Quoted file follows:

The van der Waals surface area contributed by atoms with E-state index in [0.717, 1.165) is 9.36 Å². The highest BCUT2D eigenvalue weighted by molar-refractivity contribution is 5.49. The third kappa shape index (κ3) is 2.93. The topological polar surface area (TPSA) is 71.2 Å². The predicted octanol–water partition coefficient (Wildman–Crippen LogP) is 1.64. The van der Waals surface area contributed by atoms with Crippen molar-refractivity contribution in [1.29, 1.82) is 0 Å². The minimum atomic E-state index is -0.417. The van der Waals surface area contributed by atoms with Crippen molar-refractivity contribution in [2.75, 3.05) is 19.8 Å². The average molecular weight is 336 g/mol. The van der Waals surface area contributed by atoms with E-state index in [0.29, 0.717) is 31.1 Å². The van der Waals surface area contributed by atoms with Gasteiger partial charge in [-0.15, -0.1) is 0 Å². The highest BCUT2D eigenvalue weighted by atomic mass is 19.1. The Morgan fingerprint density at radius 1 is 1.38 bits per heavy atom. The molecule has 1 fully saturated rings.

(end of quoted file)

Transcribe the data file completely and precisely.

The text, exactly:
The van der Waals surface area contributed by atoms with E-state index in [0.717, 1.165) is 9.36 Å². The highest BCUT2D eigenvalue weighted by molar-refractivity contribution is 5.49. The third kappa shape index (κ3) is 2.93. The topological polar surface area (TPSA) is 71.2 Å². The predicted octanol–water partition coefficient (Wildman–Crippen LogP) is 1.64. The van der Waals surface area contributed by atoms with Crippen molar-refractivity contribution in [1.29, 1.82) is 0 Å². The minimum atomic E-state index is -0.417. The van der Waals surface area contributed by atoms with Crippen molar-refractivity contribution in [2.75, 3.05) is 19.8 Å². The average molecular weight is 336 g/mol. The van der Waals surface area contributed by atoms with E-state index in [0.29, 0.717) is 31.1 Å². The van der Waals surface area contributed by atoms with Gasteiger partial charge in [-0.15, -0.1) is 0 Å². The highest BCUT2D eigenvalue weighted by atomic mass is 19.1. The Morgan fingerprint density at radius 1 is 1.38 bits per heavy atom. The molecule has 1 fully saturated rings.